If $P:T^{\rm op}\to \rm Cat$ is a hyperdoctrine with at least products in the fiber categories, then there is a way of "freely" adding Lawvere-style comprehension to it. The base category $T^+$ is the Grothendieck construction of $P$, with objects $(x\in T, a\in P(x))$, and the fiber category $P^+(x,a)$ is the Kleisli category of the comonad $(a\times -)$ on $P(x)$: its objects are those of $P(x)$, while a morphism from $b$ to $c$ in $P^+(x,a)$ is a morphism $a\times b\to c$ in $P(x)$. The comprehension of $b$ in this fiber category is $(x, a\times b)$. (If the categories $P(x)$ are posets, then $P^+(x,a)$ is equivalent to the slice $P(x)/a$.)

Does anyone know an original citation for this construction? The posetal case is described in detail in Trotta - An algebraic approach to the completions of elementary doctrines which says it is recalled from Maietti and Rosolini - Elementary quotient completion. The latter in turn attributes it to Jacobs' 1999 book Categorical Logic and Type Theory but without any more specific reference, and I haven't been able to find it therein. Note that the question isn't just about the Grothendieck construction of a hyperdoctrine, but about the new hyperdoctrine that we can define over it, and its universal property as having freely added comprehensions.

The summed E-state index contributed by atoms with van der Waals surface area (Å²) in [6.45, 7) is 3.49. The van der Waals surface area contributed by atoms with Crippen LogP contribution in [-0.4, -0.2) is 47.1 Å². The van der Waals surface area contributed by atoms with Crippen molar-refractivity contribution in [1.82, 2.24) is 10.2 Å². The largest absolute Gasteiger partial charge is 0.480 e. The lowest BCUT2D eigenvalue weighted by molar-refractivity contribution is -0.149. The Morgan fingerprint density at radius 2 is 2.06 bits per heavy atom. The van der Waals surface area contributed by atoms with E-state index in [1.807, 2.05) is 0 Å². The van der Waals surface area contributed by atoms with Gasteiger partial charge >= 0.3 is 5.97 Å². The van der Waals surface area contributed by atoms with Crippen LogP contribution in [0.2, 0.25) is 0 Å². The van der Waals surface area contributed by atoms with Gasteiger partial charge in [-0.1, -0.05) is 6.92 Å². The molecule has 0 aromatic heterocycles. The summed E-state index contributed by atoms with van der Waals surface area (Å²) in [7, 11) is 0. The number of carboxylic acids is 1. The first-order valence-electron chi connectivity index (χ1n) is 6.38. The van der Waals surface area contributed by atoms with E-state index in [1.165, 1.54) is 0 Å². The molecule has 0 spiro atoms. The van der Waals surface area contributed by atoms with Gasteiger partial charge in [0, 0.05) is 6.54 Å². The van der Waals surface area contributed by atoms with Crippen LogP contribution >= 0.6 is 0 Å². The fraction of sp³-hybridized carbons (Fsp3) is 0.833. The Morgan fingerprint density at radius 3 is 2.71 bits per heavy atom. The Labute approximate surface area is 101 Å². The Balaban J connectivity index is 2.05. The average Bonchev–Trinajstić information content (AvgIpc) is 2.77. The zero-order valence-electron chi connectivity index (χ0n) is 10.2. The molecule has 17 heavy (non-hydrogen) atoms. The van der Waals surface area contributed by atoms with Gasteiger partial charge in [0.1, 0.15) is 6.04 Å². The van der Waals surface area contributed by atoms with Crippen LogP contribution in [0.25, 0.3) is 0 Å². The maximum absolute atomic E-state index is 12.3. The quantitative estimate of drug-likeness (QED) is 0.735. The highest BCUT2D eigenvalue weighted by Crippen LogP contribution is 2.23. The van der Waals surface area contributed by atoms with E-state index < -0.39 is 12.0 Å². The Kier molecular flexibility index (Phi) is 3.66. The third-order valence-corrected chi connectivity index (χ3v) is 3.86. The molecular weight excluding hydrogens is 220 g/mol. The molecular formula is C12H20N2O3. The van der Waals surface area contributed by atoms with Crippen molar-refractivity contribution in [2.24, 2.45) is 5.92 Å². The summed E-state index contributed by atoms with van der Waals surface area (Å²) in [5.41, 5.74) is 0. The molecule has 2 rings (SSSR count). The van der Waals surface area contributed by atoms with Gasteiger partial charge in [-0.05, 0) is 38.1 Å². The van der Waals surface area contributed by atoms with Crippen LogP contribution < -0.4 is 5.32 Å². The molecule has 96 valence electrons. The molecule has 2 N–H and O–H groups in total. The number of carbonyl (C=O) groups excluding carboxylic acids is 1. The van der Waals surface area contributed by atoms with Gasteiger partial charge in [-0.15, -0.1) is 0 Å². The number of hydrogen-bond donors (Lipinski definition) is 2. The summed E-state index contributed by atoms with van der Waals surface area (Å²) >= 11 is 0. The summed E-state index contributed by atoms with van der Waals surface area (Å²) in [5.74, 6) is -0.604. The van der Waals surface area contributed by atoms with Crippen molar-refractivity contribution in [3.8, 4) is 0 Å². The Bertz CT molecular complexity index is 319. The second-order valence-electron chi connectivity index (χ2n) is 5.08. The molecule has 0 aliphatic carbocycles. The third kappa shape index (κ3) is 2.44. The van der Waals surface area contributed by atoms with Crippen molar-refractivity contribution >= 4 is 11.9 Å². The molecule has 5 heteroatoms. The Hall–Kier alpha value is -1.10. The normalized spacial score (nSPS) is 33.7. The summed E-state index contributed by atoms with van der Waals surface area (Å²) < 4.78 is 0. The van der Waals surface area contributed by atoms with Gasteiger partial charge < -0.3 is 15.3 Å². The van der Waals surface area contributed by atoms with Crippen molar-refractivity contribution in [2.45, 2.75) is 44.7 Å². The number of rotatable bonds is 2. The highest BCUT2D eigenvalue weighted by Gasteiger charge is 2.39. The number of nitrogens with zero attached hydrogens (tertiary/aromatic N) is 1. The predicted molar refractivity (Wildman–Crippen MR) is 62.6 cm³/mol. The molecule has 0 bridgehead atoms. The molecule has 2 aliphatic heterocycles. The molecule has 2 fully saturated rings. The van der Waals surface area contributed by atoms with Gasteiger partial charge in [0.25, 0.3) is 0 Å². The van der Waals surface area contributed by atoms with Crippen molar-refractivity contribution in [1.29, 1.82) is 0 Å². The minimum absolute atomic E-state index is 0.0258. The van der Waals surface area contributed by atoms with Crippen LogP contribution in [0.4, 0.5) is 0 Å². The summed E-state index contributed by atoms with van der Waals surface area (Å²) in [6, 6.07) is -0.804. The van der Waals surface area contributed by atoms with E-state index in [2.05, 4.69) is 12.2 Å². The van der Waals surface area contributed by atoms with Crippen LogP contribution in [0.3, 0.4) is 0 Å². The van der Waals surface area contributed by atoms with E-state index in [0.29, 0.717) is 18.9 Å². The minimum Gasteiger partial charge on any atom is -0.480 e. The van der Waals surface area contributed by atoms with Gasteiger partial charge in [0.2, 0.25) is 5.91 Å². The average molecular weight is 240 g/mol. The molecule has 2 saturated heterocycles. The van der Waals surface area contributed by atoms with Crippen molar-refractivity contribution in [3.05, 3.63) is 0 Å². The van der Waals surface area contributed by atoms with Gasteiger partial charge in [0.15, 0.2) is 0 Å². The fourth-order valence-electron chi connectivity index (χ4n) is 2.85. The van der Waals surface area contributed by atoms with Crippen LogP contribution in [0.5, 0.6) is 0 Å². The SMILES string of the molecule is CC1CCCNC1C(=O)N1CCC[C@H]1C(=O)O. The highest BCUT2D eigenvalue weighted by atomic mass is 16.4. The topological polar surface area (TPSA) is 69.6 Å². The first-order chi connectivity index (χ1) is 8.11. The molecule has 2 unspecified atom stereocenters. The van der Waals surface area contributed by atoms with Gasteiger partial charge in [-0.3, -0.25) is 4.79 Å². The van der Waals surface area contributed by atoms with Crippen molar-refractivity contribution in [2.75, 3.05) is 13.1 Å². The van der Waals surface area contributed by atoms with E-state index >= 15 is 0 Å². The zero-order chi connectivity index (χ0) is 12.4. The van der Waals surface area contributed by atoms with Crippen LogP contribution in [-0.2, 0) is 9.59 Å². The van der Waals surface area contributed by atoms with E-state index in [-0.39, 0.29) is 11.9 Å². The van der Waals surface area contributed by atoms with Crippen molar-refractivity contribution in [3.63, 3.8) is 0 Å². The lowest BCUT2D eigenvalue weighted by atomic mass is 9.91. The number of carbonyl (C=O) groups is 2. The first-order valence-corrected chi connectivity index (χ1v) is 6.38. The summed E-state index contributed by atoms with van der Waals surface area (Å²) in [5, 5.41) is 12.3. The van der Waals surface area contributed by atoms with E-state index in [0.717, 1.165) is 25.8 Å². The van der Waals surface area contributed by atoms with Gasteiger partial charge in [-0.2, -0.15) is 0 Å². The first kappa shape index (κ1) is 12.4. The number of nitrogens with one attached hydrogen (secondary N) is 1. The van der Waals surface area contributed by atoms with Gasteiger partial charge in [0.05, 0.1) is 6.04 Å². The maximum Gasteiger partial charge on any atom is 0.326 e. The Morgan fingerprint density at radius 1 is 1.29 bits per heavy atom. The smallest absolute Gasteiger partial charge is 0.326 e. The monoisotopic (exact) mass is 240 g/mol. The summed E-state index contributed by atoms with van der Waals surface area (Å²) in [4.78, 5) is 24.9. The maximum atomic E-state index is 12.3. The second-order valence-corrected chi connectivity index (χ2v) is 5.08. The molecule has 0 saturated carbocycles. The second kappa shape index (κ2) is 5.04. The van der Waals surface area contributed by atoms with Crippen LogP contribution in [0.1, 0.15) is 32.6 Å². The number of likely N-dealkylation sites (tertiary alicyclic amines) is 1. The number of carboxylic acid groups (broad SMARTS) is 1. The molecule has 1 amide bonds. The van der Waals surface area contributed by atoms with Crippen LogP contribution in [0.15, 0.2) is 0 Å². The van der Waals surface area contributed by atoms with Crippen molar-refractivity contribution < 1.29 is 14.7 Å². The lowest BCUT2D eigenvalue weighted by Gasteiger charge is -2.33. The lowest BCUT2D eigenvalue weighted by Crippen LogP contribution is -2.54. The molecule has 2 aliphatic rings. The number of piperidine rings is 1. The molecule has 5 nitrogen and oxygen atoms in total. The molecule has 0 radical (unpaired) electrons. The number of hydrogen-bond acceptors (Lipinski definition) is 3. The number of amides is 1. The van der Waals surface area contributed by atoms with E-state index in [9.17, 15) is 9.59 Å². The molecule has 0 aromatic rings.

Your Answer

By clicking “Post Your Answer”, you agree to our terms of service and acknowledge that you have read and understand our privacy policy and code of conduct.